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State Department Paying Out Hundreds of Thousands of Dollars for a Disease That Might Not Even Be Real

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The State Department is getting ready to compensate victims of mysterious brain injuries known as “Havana Syndrome” with six-figure payments, The Associated Press reported Thursday.

However, there is no solid proof of just what Havana Syndrome is, where it came from or even whether it’s real.

Since 2016, a number of U.S. government officials and their families overseas have reported sudden and unexplained brain injuries.

Symptoms of the brain injuries include vertigo, confusion and memory loss, CBS News reported.

Incidents have been reported in Europe, Asia and Latin America. The first cases were reported among staff at the U.S. Embassy in Havana.

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The CIA, FBI and State Department have been investigating a theory that some of the officials were harmed by an unseen weapon.

Russia is usually accused of being behind the alleged attacks, but there has been no evidence to back up such claims, the AP reported.

Some have speculated that injuries are the result of microwave or sonic attacks by a foreign government.

In 2017, the administration of then-President Donald Trump pulled staff from the Havana embassy, and Trump said he believed the Cuban government was behind the attacks.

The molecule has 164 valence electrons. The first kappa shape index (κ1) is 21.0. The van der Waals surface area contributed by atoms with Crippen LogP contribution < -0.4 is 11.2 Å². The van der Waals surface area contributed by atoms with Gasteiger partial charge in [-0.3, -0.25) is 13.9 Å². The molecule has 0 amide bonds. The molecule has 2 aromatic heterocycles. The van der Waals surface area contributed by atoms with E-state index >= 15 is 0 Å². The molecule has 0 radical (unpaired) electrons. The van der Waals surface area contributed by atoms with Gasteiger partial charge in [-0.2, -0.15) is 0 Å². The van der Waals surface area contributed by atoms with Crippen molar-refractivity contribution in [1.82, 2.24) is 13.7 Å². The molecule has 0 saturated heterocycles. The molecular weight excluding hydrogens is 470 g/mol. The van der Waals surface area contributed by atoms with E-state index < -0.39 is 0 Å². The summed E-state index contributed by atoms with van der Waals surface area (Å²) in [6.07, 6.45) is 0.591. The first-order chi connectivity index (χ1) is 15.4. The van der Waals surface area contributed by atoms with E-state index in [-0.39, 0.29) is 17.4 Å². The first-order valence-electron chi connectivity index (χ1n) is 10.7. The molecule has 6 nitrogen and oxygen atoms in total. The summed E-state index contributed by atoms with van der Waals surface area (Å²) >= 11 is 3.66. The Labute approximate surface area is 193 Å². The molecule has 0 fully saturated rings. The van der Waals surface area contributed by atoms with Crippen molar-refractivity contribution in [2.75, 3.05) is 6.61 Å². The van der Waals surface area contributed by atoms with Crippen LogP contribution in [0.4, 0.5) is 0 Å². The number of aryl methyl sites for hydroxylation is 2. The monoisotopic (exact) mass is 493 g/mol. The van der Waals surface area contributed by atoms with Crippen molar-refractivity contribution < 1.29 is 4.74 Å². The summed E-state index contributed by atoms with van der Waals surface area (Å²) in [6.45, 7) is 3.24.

Do you think 'Havana Syndrome' is real?

“I do. I think Cuba knew about it, sure,” he said, according to Politico. “I do believe Cuba’s responsible. I do believe that, and it’s a very unusual attack, as you know, but I do believe Cuba’s responsible, yes.”

However, after six years of investigations, scientists, physicians and government officials have not determined the cause of the injuries.

In spite of that, the State Department will give payments of about $100,000 to $200,000 to staff and families who have suffered from “qualifying injuries” of the mysterious syndrome.

The specific amount of compensation will be determined by the severity of the injuries.

The payments will apply only to victims and their dependents employed by the State Department. About one-fifth of those experiencing injuries are current or former department employees, according to the AP.

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Many of the others who have suffered from the injuries were employed by the CIA or the Department of Defense, which have their own medical policies and are dealing with the situation accordingly.

These payments from the State Department fall under the Helping American Victims Afflicted by Neurological Attacks Act that President Joe Biden signed into law last year, the AP reported.

The State Department has not officially commented on the payment plans but noted that the HAVANA Act authorizes the department “to provide payments to personnel for certain qualifying injuries to the brain.”

The legislation also requires the State Department to publish its plans for these relief payments, which the department said will happen “soon.”

This article appeared originally on The Western Journal.

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